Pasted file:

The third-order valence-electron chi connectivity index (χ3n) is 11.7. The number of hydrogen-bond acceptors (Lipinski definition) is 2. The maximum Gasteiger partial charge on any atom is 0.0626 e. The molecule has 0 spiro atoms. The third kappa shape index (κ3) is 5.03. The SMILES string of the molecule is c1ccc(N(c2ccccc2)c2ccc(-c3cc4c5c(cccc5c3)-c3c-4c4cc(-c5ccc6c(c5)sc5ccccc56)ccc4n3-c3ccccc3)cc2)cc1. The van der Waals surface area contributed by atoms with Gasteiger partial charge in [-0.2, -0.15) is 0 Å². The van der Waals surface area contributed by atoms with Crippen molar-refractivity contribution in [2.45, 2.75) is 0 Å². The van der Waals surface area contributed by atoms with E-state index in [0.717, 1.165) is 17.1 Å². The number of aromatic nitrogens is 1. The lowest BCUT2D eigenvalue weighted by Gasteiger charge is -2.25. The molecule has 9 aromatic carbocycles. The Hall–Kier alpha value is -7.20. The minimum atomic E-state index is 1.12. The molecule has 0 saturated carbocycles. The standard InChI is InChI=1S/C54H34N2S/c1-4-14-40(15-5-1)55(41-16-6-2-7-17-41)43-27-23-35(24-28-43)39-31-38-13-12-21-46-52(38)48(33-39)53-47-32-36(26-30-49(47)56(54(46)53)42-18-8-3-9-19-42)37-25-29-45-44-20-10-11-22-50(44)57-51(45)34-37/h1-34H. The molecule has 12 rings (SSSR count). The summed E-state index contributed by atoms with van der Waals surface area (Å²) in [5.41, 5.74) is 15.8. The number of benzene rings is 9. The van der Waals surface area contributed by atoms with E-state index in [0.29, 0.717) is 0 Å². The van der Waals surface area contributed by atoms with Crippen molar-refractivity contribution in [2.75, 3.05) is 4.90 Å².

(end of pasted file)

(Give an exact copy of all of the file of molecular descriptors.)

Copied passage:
The third-order valence-electron chi connectivity index (χ3n) is 11.7. The number of hydrogen-bond acceptors (Lipinski definition) is 2. The maximum Gasteiger partial charge on any atom is 0.0626 e. The molecule has 0 spiro atoms. The third kappa shape index (κ3) is 5.03. The SMILES string of the molecule is c1ccc(N(c2ccccc2)c2ccc(-c3cc4c5c(cccc5c3)-c3c-4c4cc(-c5ccc6c(c5)sc5ccccc56)ccc4n3-c3ccccc3)cc2)cc1. The van der Waals surface area contributed by atoms with Gasteiger partial charge in [-0.2, -0.15) is 0 Å². The van der Waals surface area contributed by atoms with Crippen molar-refractivity contribution in [2.45, 2.75) is 0 Å². The van der Waals surface area contributed by atoms with E-state index in [0.717, 1.165) is 17.1 Å². The number of aromatic nitrogens is 1. The lowest BCUT2D eigenvalue weighted by Gasteiger charge is -2.25. The molecule has 9 aromatic carbocycles. The Hall–Kier alpha value is -7.20. The minimum atomic E-state index is 1.12. The molecule has 0 saturated carbocycles. The standard InChI is InChI=1S/C54H34N2S/c1-4-14-40(15-5-1)55(41-16-6-2-7-17-41)43-27-23-35(24-28-43)39-31-38-13-12-21-46-52(38)48(33-39)53-47-32-36(26-30-49(47)56(54(46)53)42-18-8-3-9-19-42)37-25-29-45-44-20-10-11-22-50(44)57-51(45)34-37/h1-34H. The molecule has 12 rings (SSSR count). The summed E-state index contributed by atoms with van der Waals surface area (Å²) in [5.41, 5.74) is 15.8. The number of benzene rings is 9. The van der Waals surface area contributed by atoms with E-state index in [0.29, 0.717) is 0 Å². The van der Waals surface area contributed by atoms with Crippen molar-refractivity contribution in [2.75, 3.05) is 4.90 Å².